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J Pathol. 2018 Dec;246(4):459-469. doi: 10.1002/path.5161. Epub 2018 Oct 19.

Primordial germ cells as a potential shared cell of origin for mucinous cystic neoplasms of the pancreas and mucinous ovarian tumors.

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Division of Gynecologic Oncology, Department of Obstetrics and Gynecology and Reproductive Biology, Brigham and Women's Hospital, Boston, MA, USA.
Division of Gynecologic Oncology, Dana-Farber Cancer Institute, Boston, MA, USA.
Harvard Medical School, Boston, MA, USA.
Department of internal medicine specialties, Facutly of Medicine, Université de Genève, Geneva, Switzerland.
Department of Oncology, Hôpitaux Universitaires de Genève, Geneva, Switzerland.
Division of Pathology, Hôpitaux Universitaires de Genève, Geneva, Switzerland.
Department of Obstetrics and Gynecology, Epidemiology Center, Brigham and Women's Hospital, Boston, MA, USA.
Department of Pathology, Brigham and Women's Hospital, Boston, MA, USA.
Division of Dermatology, Hôpitaux Universitaires de Genève, Geneva, Switzerland.
Penn Ovarian Cancer Research Center, Department of Obstetrics and Gynecology, University of Pennsylvania, Philadelphia, PA, USA.
Department of Pathology, Johns Hopkins Hospital, Baltimore, MD, USA.
Department of Biochemistry and Molecular Biology, University of Maryland, Baltimore, MD, USA.
Division of Hematology-Oncology, University of Alabama at Birmingham Comprehensive Cancer Center, Birmingham, AL, USA.


Mucinous ovarian tumors (MOTs) morphologically and epidemiologically resemble mucinous cystic neoplasms (MCNs) of the pancreas, sharing a similar stroma and both occurring disproportionately among young females. Additionally, MOTs and MCNs share similar clinical characteristics and immunohistochemical phenotypes. Exome sequencing has revealed frequent recurrent mutations in KRAS and RNF43 in both MOTs and MCNs. The cell of origin for these tumors remains unclear, but MOTs sometimes arise in the context of mature cystic teratomas and other primordial germ cell (PGC) tumors. We undertook the present study to investigate whether non-teratoma-associated MOTs and MCNs share a common cell of origin. Comparisons of the gene expression profiles of MOTs [including both the mucinous borderline ovarian tumors (MBOTs) and invasive mucinous ovarian carcinomas (MOCs)], high-grade serous ovarian carcinomas, ovarian surface epithelium, Fallopian tube epithelium, normal pancreatic tissue, pancreatic duct adenocarcinomas, MCNs, and single-cell RNA-sequencing of PGCs revealed that both MOTs and MCNs are more closely related to PGCs than to either eutopic epithelial tumors or normal epithelia. We hypothesize that MCNs may arise from PGCs that stopped in the dorsal pancreas during their descent to the gonads during early human embryogenesis, while MOTs arise from PGCs in the ovary. Together, these data suggest a common pathway for the development of MCNs and MOTs, and suggest that these tumors may be more properly classified as germ cell tumor variants. Copyright © 2018 Pathological Society of Great Britain and Ireland. Published by John Wiley & Sons, Ltd.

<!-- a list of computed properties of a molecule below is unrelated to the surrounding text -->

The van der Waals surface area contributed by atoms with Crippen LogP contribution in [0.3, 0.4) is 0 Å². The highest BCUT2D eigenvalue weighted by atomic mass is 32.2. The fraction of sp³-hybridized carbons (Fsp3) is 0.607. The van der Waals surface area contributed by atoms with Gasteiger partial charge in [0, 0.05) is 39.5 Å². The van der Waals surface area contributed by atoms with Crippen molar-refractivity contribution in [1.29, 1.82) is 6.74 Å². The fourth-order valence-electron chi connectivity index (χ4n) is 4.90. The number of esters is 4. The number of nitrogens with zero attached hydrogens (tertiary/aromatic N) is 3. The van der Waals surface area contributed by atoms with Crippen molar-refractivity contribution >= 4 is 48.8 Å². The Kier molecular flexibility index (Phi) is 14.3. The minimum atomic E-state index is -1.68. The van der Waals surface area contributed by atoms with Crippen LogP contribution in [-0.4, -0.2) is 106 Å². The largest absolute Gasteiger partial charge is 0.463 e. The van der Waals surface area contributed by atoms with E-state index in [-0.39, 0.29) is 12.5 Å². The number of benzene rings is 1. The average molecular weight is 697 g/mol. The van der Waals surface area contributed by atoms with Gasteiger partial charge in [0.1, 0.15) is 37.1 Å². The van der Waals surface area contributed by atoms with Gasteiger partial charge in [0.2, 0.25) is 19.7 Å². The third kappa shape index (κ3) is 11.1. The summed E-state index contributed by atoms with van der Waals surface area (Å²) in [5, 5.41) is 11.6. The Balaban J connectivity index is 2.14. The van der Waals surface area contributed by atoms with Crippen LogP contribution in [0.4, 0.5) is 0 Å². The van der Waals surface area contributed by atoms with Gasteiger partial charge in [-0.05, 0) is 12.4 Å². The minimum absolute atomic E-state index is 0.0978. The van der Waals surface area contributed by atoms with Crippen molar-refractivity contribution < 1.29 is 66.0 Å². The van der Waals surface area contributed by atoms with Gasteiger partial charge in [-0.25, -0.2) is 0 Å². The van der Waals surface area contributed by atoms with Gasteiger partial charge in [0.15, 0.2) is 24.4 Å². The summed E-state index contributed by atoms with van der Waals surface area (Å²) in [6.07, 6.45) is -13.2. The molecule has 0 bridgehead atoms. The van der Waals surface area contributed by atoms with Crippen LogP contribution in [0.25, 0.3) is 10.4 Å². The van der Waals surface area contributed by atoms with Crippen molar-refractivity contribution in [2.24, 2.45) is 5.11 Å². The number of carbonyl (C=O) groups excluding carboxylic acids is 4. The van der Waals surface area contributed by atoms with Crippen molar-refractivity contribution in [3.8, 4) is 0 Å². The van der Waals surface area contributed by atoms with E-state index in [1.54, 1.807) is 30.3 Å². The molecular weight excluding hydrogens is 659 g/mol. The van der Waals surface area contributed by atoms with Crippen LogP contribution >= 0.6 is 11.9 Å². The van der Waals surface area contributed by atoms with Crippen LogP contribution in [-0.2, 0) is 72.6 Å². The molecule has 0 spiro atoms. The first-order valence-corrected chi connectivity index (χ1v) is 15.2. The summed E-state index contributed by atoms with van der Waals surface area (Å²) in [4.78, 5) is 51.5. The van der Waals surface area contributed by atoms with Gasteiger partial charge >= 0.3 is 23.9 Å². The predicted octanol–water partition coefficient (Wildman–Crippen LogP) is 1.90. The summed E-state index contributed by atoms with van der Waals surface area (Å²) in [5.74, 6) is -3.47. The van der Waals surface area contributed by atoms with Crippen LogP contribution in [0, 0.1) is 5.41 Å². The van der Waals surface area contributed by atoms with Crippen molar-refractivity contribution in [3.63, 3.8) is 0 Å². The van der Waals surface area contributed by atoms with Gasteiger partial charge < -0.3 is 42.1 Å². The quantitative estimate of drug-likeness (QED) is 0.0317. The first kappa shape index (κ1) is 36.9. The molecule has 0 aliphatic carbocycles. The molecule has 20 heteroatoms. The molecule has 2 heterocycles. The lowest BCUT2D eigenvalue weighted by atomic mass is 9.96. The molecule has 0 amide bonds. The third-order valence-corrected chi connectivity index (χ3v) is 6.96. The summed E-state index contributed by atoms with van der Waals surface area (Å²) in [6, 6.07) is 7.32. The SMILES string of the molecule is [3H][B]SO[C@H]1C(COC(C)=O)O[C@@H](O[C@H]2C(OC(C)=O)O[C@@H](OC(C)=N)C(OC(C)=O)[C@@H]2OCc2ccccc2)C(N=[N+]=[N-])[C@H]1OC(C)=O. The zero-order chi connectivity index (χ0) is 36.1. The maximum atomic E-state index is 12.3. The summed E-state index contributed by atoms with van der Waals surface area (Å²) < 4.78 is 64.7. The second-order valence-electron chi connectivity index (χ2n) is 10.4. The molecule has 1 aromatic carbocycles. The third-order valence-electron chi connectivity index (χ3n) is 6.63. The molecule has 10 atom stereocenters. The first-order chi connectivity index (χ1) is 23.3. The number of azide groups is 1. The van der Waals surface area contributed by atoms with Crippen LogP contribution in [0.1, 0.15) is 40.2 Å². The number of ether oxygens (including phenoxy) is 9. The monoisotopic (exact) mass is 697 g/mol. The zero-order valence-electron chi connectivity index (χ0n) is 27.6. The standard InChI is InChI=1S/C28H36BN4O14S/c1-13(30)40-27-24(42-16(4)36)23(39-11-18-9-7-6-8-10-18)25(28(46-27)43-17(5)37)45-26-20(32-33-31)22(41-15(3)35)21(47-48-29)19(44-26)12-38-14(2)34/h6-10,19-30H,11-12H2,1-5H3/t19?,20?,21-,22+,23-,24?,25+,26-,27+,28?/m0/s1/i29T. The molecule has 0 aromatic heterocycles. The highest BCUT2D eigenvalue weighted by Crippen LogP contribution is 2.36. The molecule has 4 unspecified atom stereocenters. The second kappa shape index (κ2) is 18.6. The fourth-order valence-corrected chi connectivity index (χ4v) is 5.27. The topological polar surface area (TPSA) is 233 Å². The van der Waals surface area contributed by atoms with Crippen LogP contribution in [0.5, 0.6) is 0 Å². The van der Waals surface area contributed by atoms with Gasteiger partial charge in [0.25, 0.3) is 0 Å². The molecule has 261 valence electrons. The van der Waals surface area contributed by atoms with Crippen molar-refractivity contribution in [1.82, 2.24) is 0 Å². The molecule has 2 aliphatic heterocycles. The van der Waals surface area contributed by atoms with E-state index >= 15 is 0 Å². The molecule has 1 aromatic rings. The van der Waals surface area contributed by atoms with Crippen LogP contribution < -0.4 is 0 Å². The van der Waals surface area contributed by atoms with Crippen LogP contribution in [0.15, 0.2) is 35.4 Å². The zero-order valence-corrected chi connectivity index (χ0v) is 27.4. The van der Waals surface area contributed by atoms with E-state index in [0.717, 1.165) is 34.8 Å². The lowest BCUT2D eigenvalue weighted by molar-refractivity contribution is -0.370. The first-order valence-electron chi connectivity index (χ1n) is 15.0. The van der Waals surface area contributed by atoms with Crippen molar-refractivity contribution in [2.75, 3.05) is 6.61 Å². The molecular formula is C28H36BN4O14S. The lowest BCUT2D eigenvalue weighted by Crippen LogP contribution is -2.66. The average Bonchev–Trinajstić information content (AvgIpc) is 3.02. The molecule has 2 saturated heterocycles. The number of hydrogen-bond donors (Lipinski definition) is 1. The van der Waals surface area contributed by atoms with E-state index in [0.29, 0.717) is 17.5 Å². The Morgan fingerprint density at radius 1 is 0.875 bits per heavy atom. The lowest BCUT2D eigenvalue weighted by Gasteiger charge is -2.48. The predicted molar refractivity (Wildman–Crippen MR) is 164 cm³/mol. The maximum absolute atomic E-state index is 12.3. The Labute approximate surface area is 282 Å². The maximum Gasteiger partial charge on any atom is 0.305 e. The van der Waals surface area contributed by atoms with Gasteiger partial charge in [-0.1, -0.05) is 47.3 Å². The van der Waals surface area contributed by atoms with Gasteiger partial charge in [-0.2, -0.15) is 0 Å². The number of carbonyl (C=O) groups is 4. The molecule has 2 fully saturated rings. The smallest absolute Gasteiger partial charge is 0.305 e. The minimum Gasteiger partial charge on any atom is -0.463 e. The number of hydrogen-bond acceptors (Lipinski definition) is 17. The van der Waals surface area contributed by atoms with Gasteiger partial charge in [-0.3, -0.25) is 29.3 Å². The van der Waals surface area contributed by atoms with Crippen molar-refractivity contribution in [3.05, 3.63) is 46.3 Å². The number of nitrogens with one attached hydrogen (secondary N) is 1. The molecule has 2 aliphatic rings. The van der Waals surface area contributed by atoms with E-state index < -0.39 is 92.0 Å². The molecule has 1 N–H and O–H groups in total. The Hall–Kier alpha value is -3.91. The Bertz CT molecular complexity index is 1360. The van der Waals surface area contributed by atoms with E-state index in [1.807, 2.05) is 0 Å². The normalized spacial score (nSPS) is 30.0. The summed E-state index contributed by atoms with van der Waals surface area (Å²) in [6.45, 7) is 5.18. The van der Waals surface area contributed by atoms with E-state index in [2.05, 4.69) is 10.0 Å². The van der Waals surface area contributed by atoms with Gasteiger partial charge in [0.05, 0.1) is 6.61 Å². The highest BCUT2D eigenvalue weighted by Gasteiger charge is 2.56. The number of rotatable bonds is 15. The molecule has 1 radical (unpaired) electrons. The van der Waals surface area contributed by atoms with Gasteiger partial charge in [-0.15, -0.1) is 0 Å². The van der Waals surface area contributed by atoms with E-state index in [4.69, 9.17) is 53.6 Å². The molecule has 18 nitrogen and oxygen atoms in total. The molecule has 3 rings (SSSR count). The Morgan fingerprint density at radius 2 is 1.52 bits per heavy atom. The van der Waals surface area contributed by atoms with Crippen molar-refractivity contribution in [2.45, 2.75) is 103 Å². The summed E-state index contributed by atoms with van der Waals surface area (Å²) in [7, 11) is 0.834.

RHOB; mucinous cystic neoplasm; mucinous ovarian tumor; pathogenesis; primordial germ cells

[Available on 2019-12-01]

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